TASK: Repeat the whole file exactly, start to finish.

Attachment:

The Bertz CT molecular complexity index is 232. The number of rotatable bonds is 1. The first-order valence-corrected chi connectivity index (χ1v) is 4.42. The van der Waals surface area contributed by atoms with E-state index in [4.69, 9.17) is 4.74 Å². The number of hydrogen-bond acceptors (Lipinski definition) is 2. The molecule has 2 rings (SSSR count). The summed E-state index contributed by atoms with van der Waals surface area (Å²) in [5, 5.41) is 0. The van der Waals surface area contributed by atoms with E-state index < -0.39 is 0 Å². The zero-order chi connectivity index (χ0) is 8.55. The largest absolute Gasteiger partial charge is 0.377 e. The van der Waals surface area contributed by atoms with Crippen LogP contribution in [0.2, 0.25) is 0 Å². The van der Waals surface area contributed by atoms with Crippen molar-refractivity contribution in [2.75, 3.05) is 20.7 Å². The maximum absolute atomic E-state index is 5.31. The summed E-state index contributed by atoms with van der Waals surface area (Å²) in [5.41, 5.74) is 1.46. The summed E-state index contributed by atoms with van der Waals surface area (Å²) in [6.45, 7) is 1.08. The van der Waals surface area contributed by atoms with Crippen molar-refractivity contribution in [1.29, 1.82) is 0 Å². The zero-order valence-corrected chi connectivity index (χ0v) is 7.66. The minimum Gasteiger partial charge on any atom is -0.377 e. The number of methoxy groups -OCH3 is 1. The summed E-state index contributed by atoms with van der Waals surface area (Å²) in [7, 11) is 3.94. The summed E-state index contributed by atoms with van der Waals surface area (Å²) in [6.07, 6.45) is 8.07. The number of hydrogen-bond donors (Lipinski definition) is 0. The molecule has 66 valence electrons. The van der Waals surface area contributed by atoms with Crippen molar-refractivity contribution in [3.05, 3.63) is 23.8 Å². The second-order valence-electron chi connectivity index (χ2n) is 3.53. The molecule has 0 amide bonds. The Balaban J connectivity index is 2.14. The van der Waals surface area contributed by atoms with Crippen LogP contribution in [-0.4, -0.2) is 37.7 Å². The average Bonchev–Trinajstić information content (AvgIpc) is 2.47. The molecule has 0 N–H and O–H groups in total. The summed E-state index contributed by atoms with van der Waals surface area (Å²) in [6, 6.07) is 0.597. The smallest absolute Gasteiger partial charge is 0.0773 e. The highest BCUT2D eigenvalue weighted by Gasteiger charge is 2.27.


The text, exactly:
The Bertz CT molecular complexity index is 232. The number of rotatable bonds is 1. The first-order valence-corrected chi connectivity index (χ1v) is 4.42. The van der Waals surface area contributed by atoms with E-state index in [4.69, 9.17) is 4.74 Å². The number of hydrogen-bond acceptors (Lipinski definition) is 2. The molecule has 2 rings (SSSR count). The summed E-state index contributed by atoms with van der Waals surface area (Å²) in [5, 5.41) is 0. The van der Waals surface area contributed by atoms with E-state index < -0.39 is 0 Å². The zero-order chi connectivity index (χ0) is 8.55. The largest absolute Gasteiger partial charge is 0.377 e. The van der Waals surface area contributed by atoms with Crippen LogP contribution in [0.2, 0.25) is 0 Å². The van der Waals surface area contributed by atoms with Crippen molar-refractivity contribution in [2.75, 3.05) is 20.7 Å². The maximum absolute atomic E-state index is 5.31. The summed E-state index contributed by atoms with van der Waals surface area (Å²) in [5.41, 5.74) is 1.46. The summed E-state index contributed by atoms with van der Waals surface area (Å²) in [6.45, 7) is 1.08. The van der Waals surface area contributed by atoms with Crippen molar-refractivity contribution in [1.29, 1.82) is 0 Å². The zero-order valence-corrected chi connectivity index (χ0v) is 7.66. The minimum Gasteiger partial charge on any atom is -0.377 e. The number of methoxy groups -OCH3 is 1. The summed E-state index contributed by atoms with van der Waals surface area (Å²) in [7, 11) is 3.94. The summed E-state index contributed by atoms with van der Waals surface area (Å²) in [6.07, 6.45) is 8.07. The number of hydrogen-bond donors (Lipinski definition) is 0. The molecule has 66 valence electrons. The van der Waals surface area contributed by atoms with Crippen molar-refractivity contribution in [3.05, 3.63) is 23.8 Å². The second-order valence-electron chi connectivity index (χ2n) is 3.53. The molecule has 0 amide bonds. The Balaban J connectivity index is 2.14. The van der Waals surface area contributed by atoms with Crippen LogP contribution in [-0.4, -0.2) is 37.7 Å². The average Bonchev–Trinajstić information content (AvgIpc) is 2.47. The molecule has 0 N–H and O–H groups in total. The summed E-state index contributed by atoms with van der Waals surface area (Å²) in [6, 6.07) is 0.597. The smallest absolute Gasteiger partial charge is 0.0773 e. The highest BCUT2D eigenvalue weighted by Gasteiger charge is 2.27.